if (low >= high)
    		return; 
    	//Move the pivot to the end of the aray
    	pivot = idarr[(low+high)/2];
    	idarr[(low+high)/2] = idarr[high];
    	idarr[high] = pivot;
    
          
    	while (i < j)	//While there is more than 1 account
    	{
                while (idarr[i] <= pivot && i < j)
    				i++;
                while (idarr[j] >= pivot && i < j)
    				j--;
                if (i < j) 
    			{
                      tmp = idarr[i];
                      idarr[i] = idarr[j];
                      idarr[j] = tmp;
                }
         }
        //Returned the pivot to its rightful place
    	idarr[high] = idarr[i];
    	idarr[i] = pivot;
    	// recursion
    	
    		quicksort(idarr, low ,i - 1 );
    	
    		quicksort(idarr, i + 1, high);
    }
    This sorts just the ids, you also need to swap the balance of each customer ?

  4. #4
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    Thanks for the help. I don't completely understand it yet but I will work on it.
    John 3:16 For God so loved the world that He gave His only begotten Son, that whoever believes in Him should not perish but have everlasting life.

  5. #5
    Algorithm Dissector iMalc's Avatar
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    Quote Originally Posted by zalezog View Post
    [CODE]
    In your quicksort function, you assume the pivot to be actually located at its right place, won't be true most of the times.The while loop in
    Code:
    while (i <= j)	//While there is more than 1 account
    	{
                while (idarr[i] < pivot)
    				i++;
                while (idarr[j] > pivot)
    				j--;
                if (i <= j)  {
    			
                      tmp = idarr[i];
                      idarr[i] = idarr[j];
                      idarr[j] = tmp;
                      i++;
                      j--;
                }
          };
    actually locates your pivot.
    As odd as it looks, the technique used above does actually correctly perform the partitioning, and does also successfully eliminate the need to do the extra i < j checks in the inner loops! Whilst most partitioning steps swap out the pivot item to the end of the array and swap it back in place afterwards, the above code only makes a copy of the pivot point beforehand and then simply moves the pivot point into one of the partitions. What happens is that if either i or j discovers the pivot point then the pivot point is simply swapped into the other partition's area. Items equivalent to the pivot value may be placed in either partition.
    The loops are guaranteed to not run off either end because moving inwards from either end has to find the pivot eventually. Also, once a single swap has been made, i and j wont go past each other by more than one, because the i index will hit an item not geater than the pivot and the j index will hit an item not less than it, when they come across the other partitions items. If no swaps are made for the entire partitioning step then the pivot was in the right place already and both i and j find it and stop.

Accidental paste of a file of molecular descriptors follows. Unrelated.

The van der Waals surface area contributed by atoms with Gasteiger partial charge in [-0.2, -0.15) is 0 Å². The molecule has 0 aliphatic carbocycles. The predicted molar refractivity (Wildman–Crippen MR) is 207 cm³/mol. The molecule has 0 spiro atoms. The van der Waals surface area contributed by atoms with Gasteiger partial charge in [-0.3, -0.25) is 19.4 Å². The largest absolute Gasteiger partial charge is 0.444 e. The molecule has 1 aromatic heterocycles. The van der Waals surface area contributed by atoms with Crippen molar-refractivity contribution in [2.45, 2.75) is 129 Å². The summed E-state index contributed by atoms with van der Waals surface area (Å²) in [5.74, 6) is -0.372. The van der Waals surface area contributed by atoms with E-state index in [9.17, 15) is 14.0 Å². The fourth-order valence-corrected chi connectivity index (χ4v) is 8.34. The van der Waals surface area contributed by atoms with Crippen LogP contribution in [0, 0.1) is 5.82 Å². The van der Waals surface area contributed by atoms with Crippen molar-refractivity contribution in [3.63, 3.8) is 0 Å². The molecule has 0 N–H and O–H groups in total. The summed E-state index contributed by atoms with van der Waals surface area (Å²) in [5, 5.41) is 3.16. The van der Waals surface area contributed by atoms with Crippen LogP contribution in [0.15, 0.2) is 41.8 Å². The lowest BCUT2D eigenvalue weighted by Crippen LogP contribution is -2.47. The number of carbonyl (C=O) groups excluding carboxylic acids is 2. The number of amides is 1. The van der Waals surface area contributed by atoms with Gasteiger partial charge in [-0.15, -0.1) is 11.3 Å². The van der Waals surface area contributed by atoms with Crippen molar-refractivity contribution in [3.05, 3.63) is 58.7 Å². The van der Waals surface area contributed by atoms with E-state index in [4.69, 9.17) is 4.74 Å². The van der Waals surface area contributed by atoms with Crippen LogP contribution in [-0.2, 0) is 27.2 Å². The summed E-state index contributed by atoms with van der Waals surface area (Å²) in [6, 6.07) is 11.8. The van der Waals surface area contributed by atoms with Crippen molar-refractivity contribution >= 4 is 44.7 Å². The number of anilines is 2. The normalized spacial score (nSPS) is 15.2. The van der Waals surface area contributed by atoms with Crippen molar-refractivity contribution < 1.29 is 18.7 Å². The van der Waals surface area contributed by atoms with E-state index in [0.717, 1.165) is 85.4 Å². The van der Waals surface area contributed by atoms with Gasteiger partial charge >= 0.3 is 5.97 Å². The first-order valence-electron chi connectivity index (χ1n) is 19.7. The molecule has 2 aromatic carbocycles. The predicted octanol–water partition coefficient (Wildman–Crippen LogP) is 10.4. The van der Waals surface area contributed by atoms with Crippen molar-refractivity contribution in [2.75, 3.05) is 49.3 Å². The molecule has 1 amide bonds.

It does mean that one of the partitions to recurse on contains the pivot value as well, giving it one extra item to process, but you do remove the need to swap the pivot value back into place prior to the recursive calls, and from my experiments this and the removal of the i < j tests from the inner loops, more than offsets any speed loss that would have otherwise occurred. You do also end up comparing the pivot item to a copy of itself however.

    I've been tempted to write up something on this technique for some time. It's very different from how we're taught QuickSort, but in my experience it's somewhat superrior.
    Thoughts?
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  6. #6
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    Why is the "&& i < j" needed even though the while loop that it is within already checks for that? When I comment it out the sort works incorrectly with 4 values and with 5 it crashes but I don't understand why.
    John 3:16 For God so loved the world that He gave His only begotten Son, that whoever believes in Him should not perish but have everlasting life.

  7. #7
    Algorithm Dissector iMalc's Avatar
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    Quote Originally Posted by c++prog View Post
    Why is the "&& i < j" needed even though the while loop that it is within already checks for that? When I comment it out the sort works incorrectly with 4 values and with 5 it crashes but I don't understand why.
    Consider this code:
    Code:
                while (idarr[i] <= pivot /*&& i < j*/)
    				i++;
    Initial array: 2, 4, 5, 1, 3
    With the chosen pivot (5) swapped with the rightmost item: 2, 4, 3, 1, 5
    now, we iterate while idarr[i] is less than or equal to pivot. Well, all of them are greater than or equal to the pivot so we go off the end of the array. Where does it stop? Who knows, the next few memory locations might contain zeros, so perhaps it keeps going. Then a little later we perhaps reach a page that isn't allocated and BOOM... Access violation reading some address.

    So yes, if you do it the traditional way using code such as what zalezog posted, you need the i<j check in the innermost loops.

    Can we assume that with the i<j checks your code now sorts correctly?
    Last edited by iMalc; 11-20-2009 at 11:35 PM.
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  8. #8
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    Yeah, everything is sorting correctly. I'm just trying to figure everything out.
    John 3:16 For God so loved the world that He gave His only begotten Son, that whoever believes in Him should not perish but have everlasting life.

  9. #9
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    While not exactly a prompt response, I agree with iMalc, the algorithm worked perfectly, the only problem was that c++ prog wasn't calling the function with correct parameters

    Quote Originally Posted by iMalc
    but in my experience it's somewhat superrior.
    Thoughts?